The Lochner decision and era also provide a useful window into debates over judicial power from the past fifty years. Conservatives have considered Lochner entirely irredeemable. Robert Bork called it “the symbol, indeed the quintessence, of judicial usurpation of power.” In this view, in Lochner the Court both misinterpreted the Constitution and the Court’s proper constitutional role. Reading a liberty of contract into the due process allowed the Court to arbitrarily strike down legislation. This kind of judicial activism, conservatives contend, is fundamentally at odds with constitutional principles of representative government and separation of powers.
With the rise of the Warren Court (1953–1969), liberal and progressive scholars largely abandoned Thayerian deference and judicial restraint, which in turn required them to modify their evaluation of Lochner. The Court, they argued, misinterpreted the Constitution but not the Court’s proper role. The Court’s error was not in intervening to protect liberty but in its understanding of what liberty actually requires. It is necessary for the Court to exercise judicial review on the broad substantive grounds outlined by the Warren Court and in later decisions such as Roe v. Wade (1973) and Obergefell v. Hodges (2015).
More recently, libertarian scholars have argued that the Court was right to protect economic liberty and that the doctrine of liberty of contract served as an important protection of civil rights and liberties for racial and ethnic minorities. The Bakeshop Act, they point out, was largely supported by workers at established large bakeries as a way of undercutting competition from small bakeries owned by recently arrived Italian, French, or Jewish immigrants, who did not have the resources or economies of scale to comply with the law. Thus, in striking down the law, according to the libertarians, the Court was protecting the interests of those with fewer resources. Libertarians point to other cases during the Lochner era, such as Buchanan v. Warley (1917), as examples of how liberty of contract protected minorities. In Warley, the Supreme Court struck down as a violation of liberty of contract a segregationist zoning statute from Louisville, Kentucky, which forbade whites from selling property to blacks on majority white blocks, and vice versa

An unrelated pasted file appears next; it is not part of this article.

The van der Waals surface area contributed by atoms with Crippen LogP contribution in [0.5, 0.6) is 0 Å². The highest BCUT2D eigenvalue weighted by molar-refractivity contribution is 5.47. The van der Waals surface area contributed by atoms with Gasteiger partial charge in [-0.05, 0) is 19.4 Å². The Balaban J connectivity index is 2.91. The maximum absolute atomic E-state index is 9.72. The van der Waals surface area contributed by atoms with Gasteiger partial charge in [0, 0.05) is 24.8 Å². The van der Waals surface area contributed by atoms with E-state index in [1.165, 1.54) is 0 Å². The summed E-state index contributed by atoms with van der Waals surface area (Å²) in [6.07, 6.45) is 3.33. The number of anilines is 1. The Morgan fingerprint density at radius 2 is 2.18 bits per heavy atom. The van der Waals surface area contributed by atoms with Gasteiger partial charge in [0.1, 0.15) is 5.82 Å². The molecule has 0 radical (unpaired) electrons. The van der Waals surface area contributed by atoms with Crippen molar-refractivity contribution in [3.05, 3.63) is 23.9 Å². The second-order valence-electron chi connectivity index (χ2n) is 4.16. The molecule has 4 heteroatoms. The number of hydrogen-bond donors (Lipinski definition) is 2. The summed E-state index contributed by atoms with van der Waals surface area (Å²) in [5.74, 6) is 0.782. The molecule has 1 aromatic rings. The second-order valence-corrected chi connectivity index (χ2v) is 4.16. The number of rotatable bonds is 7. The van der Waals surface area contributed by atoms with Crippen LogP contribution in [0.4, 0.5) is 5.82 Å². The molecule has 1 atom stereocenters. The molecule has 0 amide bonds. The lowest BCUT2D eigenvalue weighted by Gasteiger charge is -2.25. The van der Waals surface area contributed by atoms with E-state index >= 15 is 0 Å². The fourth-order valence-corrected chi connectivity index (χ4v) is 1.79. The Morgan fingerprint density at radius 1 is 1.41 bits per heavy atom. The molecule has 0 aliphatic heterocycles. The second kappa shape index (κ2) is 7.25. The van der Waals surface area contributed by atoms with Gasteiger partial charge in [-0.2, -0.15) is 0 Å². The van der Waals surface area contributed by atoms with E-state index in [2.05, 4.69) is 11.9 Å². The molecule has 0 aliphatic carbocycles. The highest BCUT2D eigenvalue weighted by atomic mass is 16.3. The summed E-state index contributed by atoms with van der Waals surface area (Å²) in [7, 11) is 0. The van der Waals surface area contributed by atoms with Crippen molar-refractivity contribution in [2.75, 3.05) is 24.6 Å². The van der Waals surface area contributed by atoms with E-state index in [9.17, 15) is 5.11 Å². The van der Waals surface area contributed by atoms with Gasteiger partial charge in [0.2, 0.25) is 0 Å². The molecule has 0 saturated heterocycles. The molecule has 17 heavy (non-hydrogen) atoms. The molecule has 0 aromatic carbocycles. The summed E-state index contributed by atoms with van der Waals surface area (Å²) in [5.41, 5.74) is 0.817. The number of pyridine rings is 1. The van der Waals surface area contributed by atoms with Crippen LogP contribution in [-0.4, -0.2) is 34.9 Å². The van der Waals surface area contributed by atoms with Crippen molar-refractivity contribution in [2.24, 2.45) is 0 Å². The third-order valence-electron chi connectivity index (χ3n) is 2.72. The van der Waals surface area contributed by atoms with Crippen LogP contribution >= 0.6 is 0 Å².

Source: 198 U.S. 45; https://www.law.cornell.edu/supremecourt/text/198/45.
Justice PECKHAM delivered the opinion of the Court, joined by Chief Justice FULLER and Justices BREWER, BROWN, and McKENNA.
…The indictment … charges that [Mr. Lochner] violated the … labor law of the state of New York, in that he wrongfully and unlawfully required and permitted an employee working for him to work more than sixty hours in one week. . . .The mandate of the statute that “no employee shall be required or permitted to work” is the substantial equivalent of an enactment that “no employee shall contract or agree to work” more than ten hours per day, and, as there is no provision for special emergencies, the statute is mandatory in all cases. It is not an act merely fixing the number of hours which shall constitute a legal day’s work, but an absolute prohibition upon the employer permitting, under any circumstances, more than ten hours’ work to be done in his establishment. The employee may desire to earn the extra money which would arise from his working more than the prescribed time, but this statute forbids the employer from permitting the employee to earn it.
The statute necessarily interferes with the right of contract between the employer and employees concerning the number of hours in which the latter may labor in the bakery of the employer. The general right to make a contract in relation to his business is part of the liberty of the individual protected by the Fourteenth Amendment of the federal Constitution. . . .The right to purchase or to sell labor is part of the liberty protected, unless there are circumstances which exclude the right. There are, however, certain powers, existing in the sovereignty of each state in the Union, somewhat vaguely termed police powers, the exact description and limitation of which have not been attempted by the courts. Those powers, broadly stated, and without, at present, any attempt at a more specific limitation, relate to the safety, health, morals, and general welfare of the public. Both property and liberty are held on such reasonable conditions as may be imposed by the governing power of the state in the exercise of those powers, and with such conditions the Fourteenth Amendment was not designed to interfere.